Way back in the summer of 2011, we first brought the vacant and blighted armory building at 1221 S. Broad St. to your attention. At the time, it was mentioned as an aside to the building that was being constructed next door, which obstructed an underwhelming Frank Sinatra mural. According to Hidden City, the property has been tied up with deed restrictions for the better part of a decade, and even though it was purchased by its current owners for a low price, maintaining the building has been extremely onerous.

Looks rough

The old entrance

With the introduction of a bill by State Senator Larry Farnese, property owner Tolentine Community Center and Development Corporation will now finally be able to sell this property. And according to Passyunk Post, the buyer will likely be Michael Carosella, of C&R Building Supply. You may recall, Carosella has built homes at 20th & Fitzwater, and is currently working on projects at 19th & Fitzwater at the 1400 block of Bainbridge.

At a meeting last week, Carosella presented a plan to South Broad Street Neighbors Association to tear down the armory, built in 1886, and replace it with a new construction building with fifty apartment units. Presenting with him was architect Vince Mancini from Landmark Achitectural Design. Passyunk Post was kind enough to share a rendering and a floor plan of the proposed development.

Building concept

Broad Street is on the left in this drawing

The proposed building would be six stories high, with a parking lot in the rear with spots for fifty-three cars. Neighbors who came out were apparently in support of the project, which comes as no surprise. This project is a prime example of a developer and an architect seeking to build something inoffensive, and difficult for near neighbors to oppose.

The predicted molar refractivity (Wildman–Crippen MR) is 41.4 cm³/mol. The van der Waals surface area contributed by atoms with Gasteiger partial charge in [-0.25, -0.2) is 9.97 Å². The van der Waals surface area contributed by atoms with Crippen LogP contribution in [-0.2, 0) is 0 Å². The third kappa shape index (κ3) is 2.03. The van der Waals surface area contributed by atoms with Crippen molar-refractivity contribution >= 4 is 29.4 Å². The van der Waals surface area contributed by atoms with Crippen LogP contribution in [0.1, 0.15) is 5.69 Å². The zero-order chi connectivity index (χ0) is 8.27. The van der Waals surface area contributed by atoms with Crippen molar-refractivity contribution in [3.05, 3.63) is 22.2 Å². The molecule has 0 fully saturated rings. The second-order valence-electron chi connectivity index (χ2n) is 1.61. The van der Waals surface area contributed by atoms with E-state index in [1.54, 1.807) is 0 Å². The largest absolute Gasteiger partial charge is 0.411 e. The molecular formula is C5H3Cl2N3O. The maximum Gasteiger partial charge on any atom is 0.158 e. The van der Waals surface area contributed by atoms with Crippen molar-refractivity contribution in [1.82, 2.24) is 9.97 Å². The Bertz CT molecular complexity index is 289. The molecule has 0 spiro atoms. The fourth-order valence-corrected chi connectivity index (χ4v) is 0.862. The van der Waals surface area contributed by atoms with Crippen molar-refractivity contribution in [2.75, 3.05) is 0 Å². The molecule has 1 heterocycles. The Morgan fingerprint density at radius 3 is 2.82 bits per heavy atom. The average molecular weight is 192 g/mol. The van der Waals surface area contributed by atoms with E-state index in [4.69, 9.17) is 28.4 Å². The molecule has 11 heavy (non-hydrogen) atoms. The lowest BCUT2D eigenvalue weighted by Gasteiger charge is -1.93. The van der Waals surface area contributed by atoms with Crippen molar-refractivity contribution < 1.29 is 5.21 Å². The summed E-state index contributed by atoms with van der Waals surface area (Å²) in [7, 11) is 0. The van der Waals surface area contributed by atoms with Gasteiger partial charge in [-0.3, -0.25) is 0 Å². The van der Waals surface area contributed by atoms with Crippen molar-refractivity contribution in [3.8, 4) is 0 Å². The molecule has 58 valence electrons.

Notice above that there’s no retail component to the project. Instead, most of the Broad Street side of the building is set back from the street, with a partially landscaped quasi-green space behind a fence. Also, the building is located a block from a subway stop but still has over 1:1 parking. Why, you may ask? Because that’s what neighbors want, of course!

There’s no question that a prime retail tenant could be attracted to a new construction space on South Broad, but neighbors would fight it! No parking is required based on the building’s zoning, but heaven forbid someone’s street parking be threatened by new neighbors. And as for neighbors’ reactions to the demolition of an old building with history? Eh, as long as the new place doesn’t impact my current quality of life.

No question, we’re happy to see movement at this property, which has been dragging down its block for years. And as sad as we are to see the armory go, we’ll take the developer at his word that its beyond saving. And we even like many of the design elements in the proposed building. But especially because this is a rental building, and considering the fact that Boot & Saddle is coming soon up the street, couldn’t a retail component have been included in this project?